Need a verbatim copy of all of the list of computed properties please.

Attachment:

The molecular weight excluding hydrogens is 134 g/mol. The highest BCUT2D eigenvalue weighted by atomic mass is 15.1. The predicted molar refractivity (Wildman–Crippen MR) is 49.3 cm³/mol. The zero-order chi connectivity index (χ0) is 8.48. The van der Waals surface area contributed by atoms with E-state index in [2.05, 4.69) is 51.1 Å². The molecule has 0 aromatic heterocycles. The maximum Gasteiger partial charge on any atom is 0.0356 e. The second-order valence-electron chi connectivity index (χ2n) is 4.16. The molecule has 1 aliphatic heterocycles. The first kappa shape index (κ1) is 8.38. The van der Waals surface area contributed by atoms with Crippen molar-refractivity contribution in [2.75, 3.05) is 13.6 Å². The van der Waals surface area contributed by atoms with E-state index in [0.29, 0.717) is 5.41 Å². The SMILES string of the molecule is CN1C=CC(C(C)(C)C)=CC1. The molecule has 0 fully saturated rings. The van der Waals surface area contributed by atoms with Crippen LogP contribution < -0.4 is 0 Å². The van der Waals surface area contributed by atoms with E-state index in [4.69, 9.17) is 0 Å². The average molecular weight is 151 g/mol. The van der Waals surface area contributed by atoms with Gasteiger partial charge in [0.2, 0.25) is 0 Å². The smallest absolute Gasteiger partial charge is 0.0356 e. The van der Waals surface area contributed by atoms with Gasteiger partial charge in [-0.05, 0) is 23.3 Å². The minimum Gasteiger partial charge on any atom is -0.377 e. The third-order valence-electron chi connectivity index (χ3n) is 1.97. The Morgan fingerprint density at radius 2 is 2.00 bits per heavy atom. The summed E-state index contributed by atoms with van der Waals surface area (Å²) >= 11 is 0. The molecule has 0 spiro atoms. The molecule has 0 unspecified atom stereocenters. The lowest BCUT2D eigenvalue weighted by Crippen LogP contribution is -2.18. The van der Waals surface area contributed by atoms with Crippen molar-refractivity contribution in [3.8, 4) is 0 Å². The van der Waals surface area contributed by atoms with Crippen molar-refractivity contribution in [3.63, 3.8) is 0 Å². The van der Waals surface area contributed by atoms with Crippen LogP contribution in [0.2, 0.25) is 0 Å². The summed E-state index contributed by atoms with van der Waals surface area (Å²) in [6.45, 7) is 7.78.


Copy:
The molecular weight excluding hydrogens is 134 g/mol. The highest BCUT2D eigenvalue weighted by atomic mass is 15.1. The predicted molar refractivity (Wildman–Crippen MR) is 49.3 cm³/mol. The zero-order chi connectivity index (χ0) is 8.48. The van der Waals surface area contributed by atoms with E-state index in [2.05, 4.69) is 51.1 Å². The molecule has 0 aromatic heterocycles. The maximum Gasteiger partial charge on any atom is 0.0356 e. The second-order valence-electron chi connectivity index (χ2n) is 4.16. The molecule has 1 aliphatic heterocycles. The first kappa shape index (κ1) is 8.38. The van der Waals surface area contributed by atoms with Crippen molar-refractivity contribution in [2.75, 3.05) is 13.6 Å². The van der Waals surface area contributed by atoms with E-state index in [0.29, 0.717) is 5.41 Å². The SMILES string of the molecule is CN1C=CC(C(C)(C)C)=CC1. The molecule has 0 fully saturated rings. The van der Waals surface area contributed by atoms with Crippen LogP contribution < -0.4 is 0 Å². The van der Waals surface area contributed by atoms with E-state index in [4.69, 9.17) is 0 Å². The average molecular weight is 151 g/mol. The van der Waals surface area contributed by atoms with Gasteiger partial charge in [0.2, 0.25) is 0 Å². The smallest absolute Gasteiger partial charge is 0.0356 e. The van der Waals surface area contributed by atoms with Gasteiger partial charge in [-0.05, 0) is 23.3 Å². The minimum Gasteiger partial charge on any atom is -0.377 e. The third-order valence-electron chi connectivity index (χ3n) is 1.97. The Morgan fingerprint density at radius 2 is 2.00 bits per heavy atom. The summed E-state index contributed by atoms with van der Waals surface area (Å²) >= 11 is 0. The molecule has 0 spiro atoms. The molecule has 0 unspecified atom stereocenters. The lowest BCUT2D eigenvalue weighted by Crippen LogP contribution is -2.18. The van der Waals surface area contributed by atoms with Crippen molar-refractivity contribution in [3.8, 4) is 0 Å². The van der Waals surface area contributed by atoms with Crippen molar-refractivity contribution in [3.63, 3.8) is 0 Å². The van der Waals surface area contributed by atoms with Crippen LogP contribution in [0.2, 0.25) is 0 Å². The summed E-state index contributed by atoms with van der Waals surface area (Å²) in [6.45, 7) is 7.78.